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MacBook Pro 14 (M1 Pro) is found to have an anti-repair design

A MacBook Pro with a screen replacement. (Source: Hugh Jeffreys via YouTube)
A MacBook Pro with a screen replacement. (Source: Hugh Jeffreys via YouTube)
Apple's reputation for software-locked hardware components has reportedly spread to the MacBook Pro. A device-restoration vlogger claims that swapping these parts between 2 identical units of the same 14-inch SKU results in specific screen defects, as well as missing functions and settings in some cases. These findings suggest that the OEM is indeed trying to "kill" third-party display replacements in even more of its hardware.

The YouTuber Hugh Jeffreys has set out to test reports of MacBooks Pro that exhibit sudden deficiencies in some fairly essential functionality following a non-Apple-approved screen replacement, in the manner of some iPhones over the last few years. The vlogger followed the channel's usual protocol for doing so: source 2 identical units of the same product, swap their screens and/or motherboards and see what breaks.

In the case of this latest video, the hardware to be assessed were dual M1 Pro-, 16GB RAM- and 1TB SSD-equipped MacBooks Pro 14, which can run a buyer thousands of dollars in Jeffreys' native Australia.

Following a disassembly stage (that involved the removal of 45 screws, compared to 9 in a Framework PC), the vlogger switched the 2 laptops' screens, which resulted in the abrupt appearance of LED backlight defects in 1 of the units.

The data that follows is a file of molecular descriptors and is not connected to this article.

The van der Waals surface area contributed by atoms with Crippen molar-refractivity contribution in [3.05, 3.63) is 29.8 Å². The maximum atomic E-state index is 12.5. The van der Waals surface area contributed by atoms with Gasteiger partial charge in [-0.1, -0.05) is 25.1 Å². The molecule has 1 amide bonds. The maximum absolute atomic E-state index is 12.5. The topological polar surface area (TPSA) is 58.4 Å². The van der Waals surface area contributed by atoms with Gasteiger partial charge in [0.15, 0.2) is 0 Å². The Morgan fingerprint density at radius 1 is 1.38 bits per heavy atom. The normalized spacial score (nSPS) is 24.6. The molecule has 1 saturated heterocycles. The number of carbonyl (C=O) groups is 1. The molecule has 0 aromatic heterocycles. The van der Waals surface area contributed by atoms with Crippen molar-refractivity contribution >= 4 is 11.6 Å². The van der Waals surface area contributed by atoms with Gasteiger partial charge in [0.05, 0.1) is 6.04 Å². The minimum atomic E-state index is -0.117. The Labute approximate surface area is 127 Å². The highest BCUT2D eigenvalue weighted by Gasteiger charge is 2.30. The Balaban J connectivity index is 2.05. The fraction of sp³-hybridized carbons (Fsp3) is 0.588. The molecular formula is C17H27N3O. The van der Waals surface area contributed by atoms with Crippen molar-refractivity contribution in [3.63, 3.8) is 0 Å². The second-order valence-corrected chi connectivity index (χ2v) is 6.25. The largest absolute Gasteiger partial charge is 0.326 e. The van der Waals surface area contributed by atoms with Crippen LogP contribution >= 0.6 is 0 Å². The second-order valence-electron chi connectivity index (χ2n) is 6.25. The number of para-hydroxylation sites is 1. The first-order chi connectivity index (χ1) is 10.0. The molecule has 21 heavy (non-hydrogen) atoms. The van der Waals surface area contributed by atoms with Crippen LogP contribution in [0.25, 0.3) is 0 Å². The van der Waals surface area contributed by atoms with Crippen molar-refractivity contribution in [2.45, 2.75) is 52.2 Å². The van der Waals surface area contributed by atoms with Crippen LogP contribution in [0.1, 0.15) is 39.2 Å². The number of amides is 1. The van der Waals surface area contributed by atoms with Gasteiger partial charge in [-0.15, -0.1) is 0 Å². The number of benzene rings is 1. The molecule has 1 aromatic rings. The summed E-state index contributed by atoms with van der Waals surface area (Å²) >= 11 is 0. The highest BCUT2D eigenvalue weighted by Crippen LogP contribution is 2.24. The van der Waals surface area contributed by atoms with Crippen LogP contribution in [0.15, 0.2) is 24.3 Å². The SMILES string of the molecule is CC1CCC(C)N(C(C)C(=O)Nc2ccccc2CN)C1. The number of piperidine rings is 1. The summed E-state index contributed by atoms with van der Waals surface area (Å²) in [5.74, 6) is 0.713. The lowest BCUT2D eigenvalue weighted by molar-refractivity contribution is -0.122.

Given the regular shapes of the darkened patches next to the MacBook's notorious notch, one might assume that they had arisen due to a faulty display connector, or the failure to pop one or more back in correctly.

However, given that the second laptop had the exact same issues following a simulated display replacement, it might be that Apple is indeed pairing each original MacBook Pro 14 display to its motherboard so as to dissuade third-party repair.

Jeffreys also found that swapping a small magnetic lid-angle Hall sensor resulted in significant discrepancies in the MacBook's trackpad, keyboard and sleep responses.

Therefore, it seems Apple is indeed discouraging independent repair right from the first generation of M-series MacBook Pros. Then again, the YouTuber did disclose that the laptops in question came from a supplier of refurbished Apple products in the UK, and not from Apple directly.

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> Expert Reviews and News on Laptops, Smartphones and Tech Innovations > News > News Archive > Newsarchive 2023 08 > MacBook Pro 14 (M1 Pro) is found to have an anti-repair design
Deirdre O'Donnell, 2023-08-13 (Update: 2023-08-13)